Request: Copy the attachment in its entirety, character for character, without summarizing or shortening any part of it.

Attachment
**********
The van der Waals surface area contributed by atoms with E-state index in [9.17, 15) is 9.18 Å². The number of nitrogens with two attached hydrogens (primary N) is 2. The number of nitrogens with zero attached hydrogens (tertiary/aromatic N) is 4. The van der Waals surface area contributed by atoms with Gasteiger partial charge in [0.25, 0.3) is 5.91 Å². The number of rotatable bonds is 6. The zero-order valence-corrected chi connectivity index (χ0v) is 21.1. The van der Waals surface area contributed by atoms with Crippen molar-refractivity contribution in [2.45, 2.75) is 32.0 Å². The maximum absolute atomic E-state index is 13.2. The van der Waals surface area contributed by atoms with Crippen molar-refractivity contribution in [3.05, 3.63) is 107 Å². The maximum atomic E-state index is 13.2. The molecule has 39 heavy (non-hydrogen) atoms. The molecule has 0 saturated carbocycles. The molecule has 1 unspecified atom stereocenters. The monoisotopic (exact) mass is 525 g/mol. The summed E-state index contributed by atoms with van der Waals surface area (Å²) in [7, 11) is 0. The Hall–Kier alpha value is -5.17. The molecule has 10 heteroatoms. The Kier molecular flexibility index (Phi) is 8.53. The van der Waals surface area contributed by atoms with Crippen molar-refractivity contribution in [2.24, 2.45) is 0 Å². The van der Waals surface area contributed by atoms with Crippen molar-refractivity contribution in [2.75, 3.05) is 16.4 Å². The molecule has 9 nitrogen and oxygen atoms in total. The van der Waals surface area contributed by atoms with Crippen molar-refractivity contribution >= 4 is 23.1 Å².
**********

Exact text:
The van der Waals surface area contributed by atoms with E-state index in [9.17, 15) is 9.18 Å². The number of nitrogens with two attached hydrogens (primary N) is 2. The number of nitrogens with zero attached hydrogens (tertiary/aromatic N) is 4. The van der Waals surface area contributed by atoms with Gasteiger partial charge in [0.25, 0.3) is 5.91 Å². The number of rotatable bonds is 6. The zero-order valence-corrected chi connectivity index (χ0v) is 21.1. The van der Waals surface area contributed by atoms with Crippen molar-refractivity contribution in [2.45, 2.75) is 32.0 Å². The maximum absolute atomic E-state index is 13.2. The van der Waals surface area contributed by atoms with Crippen molar-refractivity contribution in [3.05, 3.63) is 107 Å². The maximum atomic E-state index is 13.2. The molecule has 39 heavy (non-hydrogen) atoms. The molecule has 0 saturated carbocycles. The molecule has 1 unspecified atom stereocenters. The monoisotopic (exact) mass is 525 g/mol. The summed E-state index contributed by atoms with van der Waals surface area (Å²) in [7, 11) is 0. The Hall–Kier alpha value is -5.17. The molecule has 10 heteroatoms. The Kier molecular flexibility index (Phi) is 8.53. The van der Waals surface area contributed by atoms with Crippen molar-refractivity contribution in [2.24, 2.45) is 0 Å². The van der Waals surface area contributed by atoms with Crippen molar-refractivity contribution in [2.75, 3.05) is 16.4 Å². The molecule has 9 nitrogen and oxygen atoms in total. The van der Waals surface area contributed by atoms with Crippen molar-refractivity contribution >= 4 is 23.1 Å².